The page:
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Letter # 29

The latest news to keep you informed

to you all!

The sagacious - or should that be salacious? - Ian at his birthday celebration Our good friend and neighbour Ian had his 70th birthday on May the 22nd but as Padma was still away in Indonesia at that time, we celebrated the big event on June the 22nd. The "BIG 70"!

My own "BIG 60" celebrations aren't far away either! This - and last year's huge tax bill - prompted me to look at superannuation. The economist Keynes once said that paying taxes is the membership fee we pay for living in a civilised society. I'm old-fashioned enough to believe in this and I've often wondered how tax avoiders can bring themselves to use the roads, schools, hospitals, parks and other vital amenities and services for which they expect others to pay. However, the tax-man is offering some quite legal and generous tax concessions provided we take responsibility for our own old-age pensions. I have always thought the regulation so bewildering and the tax rules so complex as to be little more than a bonanza for super funds and tax accountants and lawyers.

However, after some reading I came to the conclusion that I could run my own Self-Managed Superannuation Fund and got everything signed, sealed and delivered, as they say, before the end of this tax year. The rules are complex but can be briefly summarised as follows:

1) The first $5,000 of all contributions into a super fund are tax-deductible plus, depending on age, 75% of all other contributions, up to the following limit:
Income year Under age 35 Age 35 to 49 Age 50 and over
2004–05

$13,934

$38,702

$95,980

E.g. a contributor aged 50 or over may contribute $132,973 to reach the limit; i.e. $5,000 plus 75% of $127973.

2) The tax-man also offers concessional tax rates on money inside the fund:

  • Contributions for which the contributor has claimed a tax deduction are taxed at 15% when received into the fund;
  • Contributions for which the contributor has NOT claimed a tax deduction are not taxed when received into the fund;
  • Income earned on the contributions whether or not claimed as tax deductions by the contributor, are taxed at 15%.
  • Capital gains on assets purchased with those contributions and held for more than 12 months are taxed at 15% of 2/3rd of capital gains, which effectively is a 10% tax rate.

3) Of course, the tax-man doesn't want you to stash all your money away into superannuation and thus rob him of all his revenue. However, he allows you what he considers " Reasonable Benefits" with the following limits:
  • $619,223 where the benefit is paid as a lump sum, or
  • $1,238,440 where at least 50% of the total benefit is rolled over into a complying annuity or pension.

There's a lot more to it than this but reading up on it and understanding it isn't as difficult as it may seem at first glance so if you haven't got your own super fund up and running yet, go for it!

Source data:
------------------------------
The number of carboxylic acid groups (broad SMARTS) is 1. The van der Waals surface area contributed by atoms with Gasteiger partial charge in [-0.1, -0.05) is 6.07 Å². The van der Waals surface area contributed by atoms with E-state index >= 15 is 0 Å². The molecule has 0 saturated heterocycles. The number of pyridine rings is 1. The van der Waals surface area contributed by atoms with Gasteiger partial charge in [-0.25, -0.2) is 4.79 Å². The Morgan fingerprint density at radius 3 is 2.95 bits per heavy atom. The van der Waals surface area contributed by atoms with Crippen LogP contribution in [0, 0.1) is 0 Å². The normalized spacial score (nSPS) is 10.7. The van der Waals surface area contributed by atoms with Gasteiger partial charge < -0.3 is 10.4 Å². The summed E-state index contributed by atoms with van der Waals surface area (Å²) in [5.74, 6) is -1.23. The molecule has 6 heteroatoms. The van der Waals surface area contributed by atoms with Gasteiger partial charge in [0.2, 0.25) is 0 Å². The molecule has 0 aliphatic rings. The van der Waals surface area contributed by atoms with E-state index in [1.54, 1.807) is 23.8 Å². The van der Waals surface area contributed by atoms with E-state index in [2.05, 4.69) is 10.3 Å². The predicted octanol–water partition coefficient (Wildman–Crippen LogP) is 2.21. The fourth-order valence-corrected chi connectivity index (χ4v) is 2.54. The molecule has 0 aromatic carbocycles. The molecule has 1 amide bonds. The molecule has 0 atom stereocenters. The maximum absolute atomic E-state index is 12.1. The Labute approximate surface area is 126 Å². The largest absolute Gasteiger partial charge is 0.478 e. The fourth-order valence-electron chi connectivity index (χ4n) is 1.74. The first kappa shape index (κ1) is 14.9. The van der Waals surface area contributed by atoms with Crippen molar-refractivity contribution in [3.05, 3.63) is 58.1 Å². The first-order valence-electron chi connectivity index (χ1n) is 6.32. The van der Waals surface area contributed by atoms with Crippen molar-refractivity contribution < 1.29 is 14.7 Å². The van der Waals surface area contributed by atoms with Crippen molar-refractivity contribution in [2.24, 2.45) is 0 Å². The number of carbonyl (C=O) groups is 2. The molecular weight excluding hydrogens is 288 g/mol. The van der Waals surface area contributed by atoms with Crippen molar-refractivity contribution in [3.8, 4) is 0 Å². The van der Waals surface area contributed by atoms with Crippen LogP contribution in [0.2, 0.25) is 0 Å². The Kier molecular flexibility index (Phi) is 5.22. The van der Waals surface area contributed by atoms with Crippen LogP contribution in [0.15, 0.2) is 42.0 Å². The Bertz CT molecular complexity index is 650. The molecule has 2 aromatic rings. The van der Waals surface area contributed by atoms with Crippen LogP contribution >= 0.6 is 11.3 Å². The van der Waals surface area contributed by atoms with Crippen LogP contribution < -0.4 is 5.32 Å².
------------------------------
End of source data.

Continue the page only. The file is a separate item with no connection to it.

Best wishes and from us all!
Peter & Padma & Malty& Rover
riverbend@batemansbay.com
10 July 2005

P.S. There has been the most astonishing sequel to this: being a member and trustee of the superfund, I am not allowed to prepare the fund's tax return or audit its books myself but must engage the services of a third party. I contracted a firm in Sydney which describes itself as "Superannuation Accounting" and deals, as their name suggests, in nothing but superannuation accounting and taxation matters. In short, they are the experts. When they presented me with the fund's tax return for signature, I noticed that they had calculated income tax on the GROSS amount of super contributions rather than the tax-deductible portion of it - see paragraphs 1) and 2) above - and I immediately queried this with them. Repeatedly! Their reply was - repeatedly! - that contribution tax was payable on the GROSS amount. They even telephoned me to give me this advice again after I had continued to question their calculations. I had done my own reading on the matter and just couldn't take "No" for an answer until I finally found a webpage by the National Bank which not only confirmed my point but even explained it with a practical example. They finally consented. Here is their emailed reply:

4 October 2005
Dear Peter,
Thanks for that. I have read the legislation. I think you are right. Deepest apologies, my interpretation of the law was incorrect s274 which says that 15% but then there is this 82AAT which excludes it from being tax (only the deductible amount will be taxed) the 82 AAT notice thing.
Really appreciate that, now I have to go fix up a couple of returns. Really, thank you for this. Really appreciate it. Owe you one.
I will forward you an amended return for your signature today.
Regards

The difference is several thousand dollars of tax money I would have given away for nothing! It makes me wonder what sort of professional standards these guys have. My persistence has saved them from possible legal action and action for professional misconduct. Just as well they are not practising as doctors!!! The moral of this story? Don't believe everything the socalled "experts" tell you. Keep questioning things! Do what I do: put into practice Rudyard Kipling's little poem

I keep six honest serving-men:
(They taught me all I knew)
Their names are
What and Where and When
And How and Why and Who.

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